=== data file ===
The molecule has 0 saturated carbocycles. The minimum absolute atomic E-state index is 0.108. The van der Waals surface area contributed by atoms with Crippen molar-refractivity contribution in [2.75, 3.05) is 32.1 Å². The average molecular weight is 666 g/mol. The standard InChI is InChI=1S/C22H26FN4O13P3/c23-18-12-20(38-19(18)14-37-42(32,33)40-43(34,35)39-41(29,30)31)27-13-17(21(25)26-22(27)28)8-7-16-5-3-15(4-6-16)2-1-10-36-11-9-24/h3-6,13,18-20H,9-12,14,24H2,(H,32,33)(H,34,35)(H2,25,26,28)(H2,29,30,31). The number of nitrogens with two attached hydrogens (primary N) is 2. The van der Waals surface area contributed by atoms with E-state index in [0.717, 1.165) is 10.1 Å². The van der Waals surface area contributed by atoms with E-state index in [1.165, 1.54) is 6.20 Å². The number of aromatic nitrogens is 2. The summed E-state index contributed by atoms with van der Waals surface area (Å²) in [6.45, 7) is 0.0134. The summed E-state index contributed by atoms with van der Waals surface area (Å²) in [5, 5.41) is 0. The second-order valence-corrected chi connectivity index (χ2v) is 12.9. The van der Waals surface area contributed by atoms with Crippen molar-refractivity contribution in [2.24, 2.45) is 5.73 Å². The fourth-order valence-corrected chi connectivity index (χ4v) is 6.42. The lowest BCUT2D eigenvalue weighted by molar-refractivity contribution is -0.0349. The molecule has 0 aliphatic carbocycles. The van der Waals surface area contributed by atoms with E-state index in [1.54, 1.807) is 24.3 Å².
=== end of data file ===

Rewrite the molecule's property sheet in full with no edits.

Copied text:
The molecule has 0 saturated carbocycles. The minimum absolute atomic E-state index is 0.108. The van der Waals surface area contributed by atoms with Crippen molar-refractivity contribution in [2.75, 3.05) is 32.1 Å². The average molecular weight is 666 g/mol. The standard InChI is InChI=1S/C22H26FN4O13P3/c23-18-12-20(38-19(18)14-37-42(32,33)40-43(34,35)39-41(29,30)31)27-13-17(21(25)26-22(27)28)8-7-16-5-3-15(4-6-16)2-1-10-36-11-9-24/h3-6,13,18-20H,9-12,14,24H2,(H,32,33)(H,34,35)(H2,25,26,28)(H2,29,30,31). The number of nitrogens with two attached hydrogens (primary N) is 2. The van der Waals surface area contributed by atoms with E-state index in [0.717, 1.165) is 10.1 Å². The van der Waals surface area contributed by atoms with E-state index in [1.165, 1.54) is 6.20 Å². The number of aromatic nitrogens is 2. The summed E-state index contributed by atoms with van der Waals surface area (Å²) in [6.45, 7) is 0.0134. The summed E-state index contributed by atoms with van der Waals surface area (Å²) in [5, 5.41) is 0. The second-order valence-corrected chi connectivity index (χ2v) is 12.9. The van der Waals surface area contributed by atoms with Crippen molar-refractivity contribution in [2.24, 2.45) is 5.73 Å². The fourth-order valence-corrected chi connectivity index (χ4v) is 6.42. The lowest BCUT2D eigenvalue weighted by molar-refractivity contribution is -0.0349. The molecule has 0 aliphatic carbocycles. The van der Waals surface area contributed by atoms with E-state index in [1.54, 1.807) is 24.3 Å².